The full picture John offers, in all its vividness, in its peculiar combination of high drama and mundane precision, confronts the honest reader with the same dilemma that confronted C. S. Lewis: Either its writer unaccountably invented the modern realistic novel fifteen centuries early, or else we are dealing here not with fiction, but with history. In this voice, we hear the ring of truth...

The above article mentions approvingly this reading of the Fourth Gospel by David Suchet. It uses the New International Version translation; which is a verse by verse paraphrase popular with evangelicals. Suchet is a great actor, and apparently a serious Christian. 

My own preference is strongly for the Authorized Version (King James Bible) - because I believe it to be uniquely divinely-inspired among English-language Bibles; also it is one of the very greatest works of world literature - read here by Max Maclean. 

Note added by BGC: Of course, for this aspect of the Fourth Gospel really to strike home, the reader must at least entertain the possibility that it really is what it purports to be: the work of a truthful and informed eye-witness. Most modern readers have already-decided that miracles are impossible, God is not real, and therefore Jesus cannot have been divine nor risen from the dead and ascended to Heaven. 

But if such things could be regarded as at least hypothetically true in principle, then the Fourth Gospel might have a remarkable and transformative power; especially if the reader could set-aside (for the moment) everything he thinks he knows about Jesus and what he taught.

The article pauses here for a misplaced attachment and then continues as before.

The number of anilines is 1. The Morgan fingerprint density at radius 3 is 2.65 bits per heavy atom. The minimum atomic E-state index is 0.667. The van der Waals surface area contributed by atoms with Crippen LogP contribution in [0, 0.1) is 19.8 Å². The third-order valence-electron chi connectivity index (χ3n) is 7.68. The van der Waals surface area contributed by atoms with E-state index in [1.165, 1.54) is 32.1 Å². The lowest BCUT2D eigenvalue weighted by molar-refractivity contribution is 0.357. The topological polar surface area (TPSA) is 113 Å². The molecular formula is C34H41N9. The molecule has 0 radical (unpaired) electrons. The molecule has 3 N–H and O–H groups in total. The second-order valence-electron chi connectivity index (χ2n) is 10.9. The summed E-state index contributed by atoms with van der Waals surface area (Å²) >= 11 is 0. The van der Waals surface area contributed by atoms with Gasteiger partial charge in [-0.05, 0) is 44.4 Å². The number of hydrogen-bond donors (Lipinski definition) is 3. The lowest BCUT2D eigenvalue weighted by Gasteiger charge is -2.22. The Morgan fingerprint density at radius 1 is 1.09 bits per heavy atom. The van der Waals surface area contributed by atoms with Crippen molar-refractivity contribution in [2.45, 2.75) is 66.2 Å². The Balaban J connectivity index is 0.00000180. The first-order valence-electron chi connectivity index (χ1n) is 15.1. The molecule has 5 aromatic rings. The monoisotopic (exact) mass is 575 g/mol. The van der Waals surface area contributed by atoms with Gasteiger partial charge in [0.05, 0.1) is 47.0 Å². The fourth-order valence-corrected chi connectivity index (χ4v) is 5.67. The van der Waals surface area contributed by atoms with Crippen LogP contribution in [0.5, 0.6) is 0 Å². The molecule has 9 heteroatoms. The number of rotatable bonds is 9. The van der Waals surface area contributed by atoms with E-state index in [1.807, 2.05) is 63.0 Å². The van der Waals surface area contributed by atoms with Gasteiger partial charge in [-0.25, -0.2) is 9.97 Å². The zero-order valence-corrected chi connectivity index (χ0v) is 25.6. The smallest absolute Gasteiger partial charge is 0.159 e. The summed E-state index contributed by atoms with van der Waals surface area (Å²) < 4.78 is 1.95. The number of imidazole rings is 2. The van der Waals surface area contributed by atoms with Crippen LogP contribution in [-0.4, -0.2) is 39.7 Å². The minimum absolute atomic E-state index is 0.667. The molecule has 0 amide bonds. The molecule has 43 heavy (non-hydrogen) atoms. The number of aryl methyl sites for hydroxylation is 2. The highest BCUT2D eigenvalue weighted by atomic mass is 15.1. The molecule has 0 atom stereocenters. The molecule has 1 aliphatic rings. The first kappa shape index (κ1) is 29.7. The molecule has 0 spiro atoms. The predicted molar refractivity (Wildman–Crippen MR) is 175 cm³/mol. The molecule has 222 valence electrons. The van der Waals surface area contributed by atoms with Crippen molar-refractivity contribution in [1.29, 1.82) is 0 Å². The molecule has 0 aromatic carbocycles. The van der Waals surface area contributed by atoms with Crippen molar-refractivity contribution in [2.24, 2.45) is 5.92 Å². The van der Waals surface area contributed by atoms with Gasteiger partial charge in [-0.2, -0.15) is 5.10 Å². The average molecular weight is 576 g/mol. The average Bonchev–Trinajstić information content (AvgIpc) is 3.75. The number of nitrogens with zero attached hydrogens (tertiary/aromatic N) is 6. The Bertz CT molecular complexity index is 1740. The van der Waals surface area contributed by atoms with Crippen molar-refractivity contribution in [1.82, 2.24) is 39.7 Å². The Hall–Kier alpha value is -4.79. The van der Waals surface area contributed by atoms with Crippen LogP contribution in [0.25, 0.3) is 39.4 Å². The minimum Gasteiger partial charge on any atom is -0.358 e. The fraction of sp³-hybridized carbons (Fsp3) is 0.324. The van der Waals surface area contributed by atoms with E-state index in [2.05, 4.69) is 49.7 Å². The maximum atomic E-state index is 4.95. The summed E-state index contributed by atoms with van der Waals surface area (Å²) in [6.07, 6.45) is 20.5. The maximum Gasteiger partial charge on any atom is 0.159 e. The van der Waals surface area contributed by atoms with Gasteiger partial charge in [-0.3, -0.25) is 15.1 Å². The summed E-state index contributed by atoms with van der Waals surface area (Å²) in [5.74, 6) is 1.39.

H/T for this link to my nephew Tom. 


Wm Jas Tychonievich said...

"What's the truth about John's Gospel?" -- illustrated with a photo of Paul's Epistle to the Colossians. Even in an article specifically about the Fourth Gospel, "the Bible" means Paul!

Bruce Charlton said...

@Wm - While it might be a subtle plot by subversive Protestant academic Biblical Scholars on the staff of The Spectator; having once been a part-time journalist, I don't accord this illustration much specific significance.

The author has no control over the title or illustration; and the illustration will be chosen by a busy and uninterested sub-editor who (by the looks) went straight to Getty Images online (where, presumably, the Speccy has an account), searched for "Bible", and took the first that looked even vaguely OK and fitted the space.

But then again - there are no accidents, nothing in this world is truly 'random'- so...

Alex said...

One thing I find fascinating, but haven't researched in depth yet, is how certain apostles have historical continuity with second-generation Christian writers. So, St Clement knew St Peter and St Polycarp is said to have been taught by St John. Going through those sources, like the Epistle of Polycarp, and extracting mentions of Jesus' deeds from the apostles, would be interesting. If I'm not mistaken, there are also direct sayings of Jesus in those sources which are not in the Bible. One example, from the Epistle of St Clement to the Corinthians:

[...] being especially mindful of the words of the Lord Jesus which He spoke teaching us meekness and long-suffering. For thus He spoke: "Be merciful, that you may obtain mercy; forgive, that it may be forgiven to you; as you do, so shall it be done unto you; as you judge, so shall you be judged; as you are kind, so shall kindness be shown to you; with what measure you measure, with the same it shall be measured to you."

Not strictly related to your post, but I find it interesting that there are sayings of Jesus, and continuity with the apostles, to be found in sources outside of the Bible proper.

Joseph A. said...

Yes, English speakers should use the KJV, at least during liturgical gatherings. It is majestic -- fitting in many ways for worship.